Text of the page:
Pier 24 Photography presents Secondhand, an exhibition featuring artists who build repositories of found images, from which they appropriate, construct, edit, and sequence in order to create something entirely new. Through this process, their distinctly personal approaches become as wide-ranging as their source material. These works are paired alongside selected vernacular photographs from the Pilara Foundation Collection, illustrating another instance in which found pictures can offer new meaning through a simple change of context.
The digital age has ushered in a culture of curating. Blogs, along with websites like Instagram, Facebook, Pinterest, and Flickr, enable users to not only produce and disseminate unique content, but also to communicate through the editing, sequencing, and selection of existing material. These online platforms have become a way of digesting and understanding the overabundance of visual information circulating daily. As a result, the definition of the term curator has expanded beyond the realm of highly educated art historians to include anyone engaged with organizing content. It is no surprise that this curatorial impulse appears in the practices of many contemporary artists, where the distinction between curator and creator has become less defined.
The pioneering artists John Baldessari, Richard Prince, Larry Sultan and Mike Mandel began sourcing images from popular culture and government archives in the 1970s and 1980s. Removed from their original contexts, these pictures offer new insight, encouraging viewers to reexamine their relationship to commonplace imagery, while also considering the notion of authorship. The precedent set by these artists empowered the next generation to sample, dissect, and reimagine without hesitation, using any available image to create new works of art.
Erik Kessels, whose work is featured here in several large galleries, epitomizes the fluidity of the roles of curator and creator. Kessels has amassed an immense archive of vernacular snapshots and photo albums that he incorporates into his artistic practice. In Album Beauty and in almost every picture he curates from his holdings to suggest universal connections between found images, which, as a result, transcend their personal subject matter. Viewed through his lens, Kessels’s selections speak to the human experience and nod to the power, beauty, and materiality of these amateur pictures at a time when images are largely consumed online. In 24 Hrs in Photos he comments directly on the photograph’s role in the digital world by printing every picture that had been uploaded over the course of one day to the photo-sharing website Flickr. Through this installation, the viewer can both visually and physically experience the overwhelming number of photographs shared online.
Matt Lipps selects, arranges, and rephotographs cutouts from the now defunct American lifestyle magazineHorizon, constructing large works that contemplate how our understanding of culture is mediated through our relationship to images. Hank Willis Thomas appropriates culturally charged historical images, presenting them in memorial flag frames that trigger ideas about collective commemoration and cultural remembrance.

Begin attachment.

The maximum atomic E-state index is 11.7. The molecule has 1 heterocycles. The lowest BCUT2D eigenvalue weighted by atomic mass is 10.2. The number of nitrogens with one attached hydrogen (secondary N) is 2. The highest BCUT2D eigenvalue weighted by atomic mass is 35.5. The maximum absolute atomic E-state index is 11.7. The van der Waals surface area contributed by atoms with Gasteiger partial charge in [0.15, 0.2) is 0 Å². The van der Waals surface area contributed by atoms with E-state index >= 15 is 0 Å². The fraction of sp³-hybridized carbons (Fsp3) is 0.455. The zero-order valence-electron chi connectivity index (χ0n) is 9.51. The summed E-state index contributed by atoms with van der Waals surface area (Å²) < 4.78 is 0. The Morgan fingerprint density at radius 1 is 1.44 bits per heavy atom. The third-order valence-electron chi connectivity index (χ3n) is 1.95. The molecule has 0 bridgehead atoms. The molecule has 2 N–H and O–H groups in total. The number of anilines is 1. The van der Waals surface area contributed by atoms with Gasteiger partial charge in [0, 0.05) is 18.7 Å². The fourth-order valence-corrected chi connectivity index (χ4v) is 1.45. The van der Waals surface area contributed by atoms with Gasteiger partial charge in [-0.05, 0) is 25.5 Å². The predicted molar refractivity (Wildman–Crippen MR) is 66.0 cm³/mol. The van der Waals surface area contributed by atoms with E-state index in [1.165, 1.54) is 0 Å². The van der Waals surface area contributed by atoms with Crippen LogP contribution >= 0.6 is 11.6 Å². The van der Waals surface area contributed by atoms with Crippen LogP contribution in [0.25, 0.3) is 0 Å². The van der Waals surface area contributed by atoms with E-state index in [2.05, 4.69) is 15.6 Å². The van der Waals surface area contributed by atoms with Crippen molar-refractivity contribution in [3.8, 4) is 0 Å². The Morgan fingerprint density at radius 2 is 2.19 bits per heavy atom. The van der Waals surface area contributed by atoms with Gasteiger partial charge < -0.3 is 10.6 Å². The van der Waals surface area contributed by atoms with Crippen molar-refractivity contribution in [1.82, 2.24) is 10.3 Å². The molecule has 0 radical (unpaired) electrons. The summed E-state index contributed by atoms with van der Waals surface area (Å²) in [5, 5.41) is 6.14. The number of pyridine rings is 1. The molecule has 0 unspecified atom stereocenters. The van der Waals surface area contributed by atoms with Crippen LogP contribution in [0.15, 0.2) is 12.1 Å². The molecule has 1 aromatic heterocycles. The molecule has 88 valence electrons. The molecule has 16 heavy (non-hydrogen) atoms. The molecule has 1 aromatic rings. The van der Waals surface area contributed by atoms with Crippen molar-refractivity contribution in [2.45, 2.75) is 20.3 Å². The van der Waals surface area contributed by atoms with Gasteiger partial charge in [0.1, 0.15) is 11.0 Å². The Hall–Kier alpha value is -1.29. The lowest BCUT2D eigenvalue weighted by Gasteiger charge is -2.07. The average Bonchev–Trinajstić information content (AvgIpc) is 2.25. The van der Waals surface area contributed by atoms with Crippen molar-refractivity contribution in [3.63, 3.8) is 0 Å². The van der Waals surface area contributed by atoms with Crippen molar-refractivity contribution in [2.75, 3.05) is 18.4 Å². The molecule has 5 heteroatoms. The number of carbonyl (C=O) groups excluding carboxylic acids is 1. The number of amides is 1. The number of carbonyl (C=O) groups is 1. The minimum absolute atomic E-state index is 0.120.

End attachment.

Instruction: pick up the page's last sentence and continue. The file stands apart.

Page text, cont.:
The Internet operates as an archive of source material for several of the photographers in the exhibition. Daniel Gordon’s vibrant still lifes are carefully constructed from ripped and recombined photographs the artist found online. Similarly, Rashid Rana blends thousands of online images of unrest and protest to create an overwhelming crowd scene that engulfs the viewer. From her studio in Berlin, Viktoria Binschtok scours the expansive archives of Google Street View for scenes of New York. She then travels to these locations and produces new photographs, ultimately presenting her pictures and the source images together.
Drawing from vast collections of photographs, Melissa Catanese and the Archive of Modern Conflict blur the lines between curating and creating, revealing how unpredictable narratives and associations can emerge through deliberate editing and recontextualization while offering a perspective that is distinctly their own. Throughout the exhibition, selected vernacular images from the Pilara Foundation collection are presented in a similar manner. Through their juxtaposition with contemporary works of art, these commonplace pictures of the past move beyond their original purpose and intent to engage us in new ways. For instance, the group of early twentieth-century press photographs of baseball players illustrate the elaborate artistry of analog photo-editing techniques. And the significant grouping of mid-century American employee badges speaks to the nation’s rise to industrial prominence while also addressing each subject’s individual experience and the close link between personal identity and professional life.
At a moment when the medium is undergoing significant changes, the desire to reexamine what photography has already accomplished is strong. So what are the image-makers brought together in this exhibition doing to advance the language of photography? With more than one hundred and fifty years of printed photographs at their disposal, along with the millions of digital pictures uploaded daily, these artists are uniquely positioned to critically examine the role of images in our society. While mining these found images to reveal their own perspectives, the defining features of their artistic voices become process, craft, and display. A refined engagement with the history of art also contributes to the exhibited artists’ ability to convey an articulate message from the overabundance of visual material that surrounds us. The works presented in Secondhand resonate with the current state of our visual culture and our society’s obsession with access, illustrating the creative potential intrinsic to the sharing and curating of images and ideas.